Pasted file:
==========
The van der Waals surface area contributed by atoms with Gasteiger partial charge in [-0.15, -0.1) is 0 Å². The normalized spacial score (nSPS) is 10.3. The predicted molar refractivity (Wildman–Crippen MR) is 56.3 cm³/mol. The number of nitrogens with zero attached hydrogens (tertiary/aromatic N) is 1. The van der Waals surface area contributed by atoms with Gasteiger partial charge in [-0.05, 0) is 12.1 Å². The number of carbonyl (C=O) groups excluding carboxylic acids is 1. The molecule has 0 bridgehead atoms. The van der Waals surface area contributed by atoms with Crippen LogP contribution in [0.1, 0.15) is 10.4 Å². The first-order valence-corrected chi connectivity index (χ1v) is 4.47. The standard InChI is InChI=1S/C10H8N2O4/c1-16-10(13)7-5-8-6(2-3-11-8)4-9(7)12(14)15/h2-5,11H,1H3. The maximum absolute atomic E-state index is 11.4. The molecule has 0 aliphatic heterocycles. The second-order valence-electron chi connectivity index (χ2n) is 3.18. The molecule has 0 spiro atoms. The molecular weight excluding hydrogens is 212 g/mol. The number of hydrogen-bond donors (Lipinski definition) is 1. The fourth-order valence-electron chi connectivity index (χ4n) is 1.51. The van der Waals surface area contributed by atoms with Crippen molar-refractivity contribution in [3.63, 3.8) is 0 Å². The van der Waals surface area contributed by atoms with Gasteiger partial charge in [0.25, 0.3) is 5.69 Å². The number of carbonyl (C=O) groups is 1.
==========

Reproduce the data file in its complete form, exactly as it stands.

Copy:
The van der Waals surface area contributed by atoms with Gasteiger partial charge in [-0.15, -0.1) is 0 Å². The normalized spacial score (nSPS) is 10.3. The predicted molar refractivity (Wildman–Crippen MR) is 56.3 cm³/mol. The number of nitrogens with zero attached hydrogens (tertiary/aromatic N) is 1. The van der Waals surface area contributed by atoms with Gasteiger partial charge in [-0.05, 0) is 12.1 Å². The number of carbonyl (C=O) groups excluding carboxylic acids is 1. The molecule has 0 bridgehead atoms. The van der Waals surface area contributed by atoms with Crippen LogP contribution in [0.1, 0.15) is 10.4 Å². The first-order valence-corrected chi connectivity index (χ1v) is 4.47. The standard InChI is InChI=1S/C10H8N2O4/c1-16-10(13)7-5-8-6(2-3-11-8)4-9(7)12(14)15/h2-5,11H,1H3. The maximum absolute atomic E-state index is 11.4. The molecule has 0 aliphatic heterocycles. The second-order valence-electron chi connectivity index (χ2n) is 3.18. The molecule has 0 spiro atoms. The molecular weight excluding hydrogens is 212 g/mol. The number of hydrogen-bond donors (Lipinski definition) is 1. The fourth-order valence-electron chi connectivity index (χ4n) is 1.51. The van der Waals surface area contributed by atoms with Crippen molar-refractivity contribution in [3.63, 3.8) is 0 Å². The van der Waals surface area contributed by atoms with Gasteiger partial charge in [0.25, 0.3) is 5.69 Å². The number of carbonyl (C=O) groups is 1.